I learned the idiom 騎虎難下 from the famous Go teacher Guo Juan 5p. The individual characters mean:
騎 qí ride, 虎 hǔ tiger, 難 nán difficult, 下 xià down.
This chéngyǔ translates to: When you are riding a tiger, it’s difficult to go down. That metaphorically refers to something that you cannot stop once you start it. I mentioned one such example in the post about the Ellie Cup.
After White’s counter-atari at 2, I spent a lot of time considering taking at A. As you know, in the end I decided otherwise. If I had taken the stone, I would have found myself in a 騎虎難下 situation. Likewise, my opponent had also spent a lot of time on 2, for there would be no way back once Black takes at A.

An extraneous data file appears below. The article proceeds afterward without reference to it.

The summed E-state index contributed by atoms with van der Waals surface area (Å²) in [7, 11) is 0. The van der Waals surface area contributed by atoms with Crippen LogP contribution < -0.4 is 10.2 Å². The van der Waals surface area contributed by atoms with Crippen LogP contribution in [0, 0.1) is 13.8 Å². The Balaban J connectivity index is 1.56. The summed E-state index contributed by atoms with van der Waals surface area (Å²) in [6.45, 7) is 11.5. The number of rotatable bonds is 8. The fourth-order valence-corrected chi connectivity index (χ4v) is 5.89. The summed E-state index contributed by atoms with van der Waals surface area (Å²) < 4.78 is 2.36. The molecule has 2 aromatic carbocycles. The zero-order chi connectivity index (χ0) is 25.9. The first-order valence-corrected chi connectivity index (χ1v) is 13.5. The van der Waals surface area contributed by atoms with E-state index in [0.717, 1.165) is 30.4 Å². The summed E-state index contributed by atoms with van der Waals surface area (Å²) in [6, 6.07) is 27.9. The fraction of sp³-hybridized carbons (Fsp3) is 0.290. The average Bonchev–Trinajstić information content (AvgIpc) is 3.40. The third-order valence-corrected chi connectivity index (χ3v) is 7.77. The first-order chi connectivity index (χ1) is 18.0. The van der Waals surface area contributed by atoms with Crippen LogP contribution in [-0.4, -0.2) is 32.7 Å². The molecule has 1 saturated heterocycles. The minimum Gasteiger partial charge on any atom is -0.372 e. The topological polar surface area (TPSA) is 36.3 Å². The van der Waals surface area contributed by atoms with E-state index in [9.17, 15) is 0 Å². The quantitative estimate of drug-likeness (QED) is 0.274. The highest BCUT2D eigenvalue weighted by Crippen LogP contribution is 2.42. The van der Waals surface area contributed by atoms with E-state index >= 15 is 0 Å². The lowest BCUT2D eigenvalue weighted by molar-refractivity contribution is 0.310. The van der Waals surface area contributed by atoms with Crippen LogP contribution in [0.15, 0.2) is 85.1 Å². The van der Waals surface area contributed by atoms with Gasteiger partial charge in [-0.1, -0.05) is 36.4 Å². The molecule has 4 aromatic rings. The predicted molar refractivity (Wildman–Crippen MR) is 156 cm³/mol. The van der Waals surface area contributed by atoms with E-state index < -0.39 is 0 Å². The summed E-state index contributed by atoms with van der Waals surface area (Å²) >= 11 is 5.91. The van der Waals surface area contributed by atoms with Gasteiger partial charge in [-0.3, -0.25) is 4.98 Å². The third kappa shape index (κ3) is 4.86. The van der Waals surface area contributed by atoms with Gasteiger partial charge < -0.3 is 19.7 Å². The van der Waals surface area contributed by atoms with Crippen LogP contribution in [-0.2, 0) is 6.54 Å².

I could probably escape with the corner and make a second eye. But the immesurable suffering until that can be achieved would probably not be worth it.
The decision was far from trivial: Choosing to rescue the relatively big corner means no turning back anymore, a 騎虎難下 exemplified. In the game I slammed on the brakes in the last moment and went back with minimal damage, so that I didn’t have to mount the undescendable tiger.
For big decisions like this, in tournament games particularly, it is wise to take your time. If you can afford it, leave the board, e.g. go to toilet or something.
Conclusion: In order to avoid riding a tiger, go to toilet.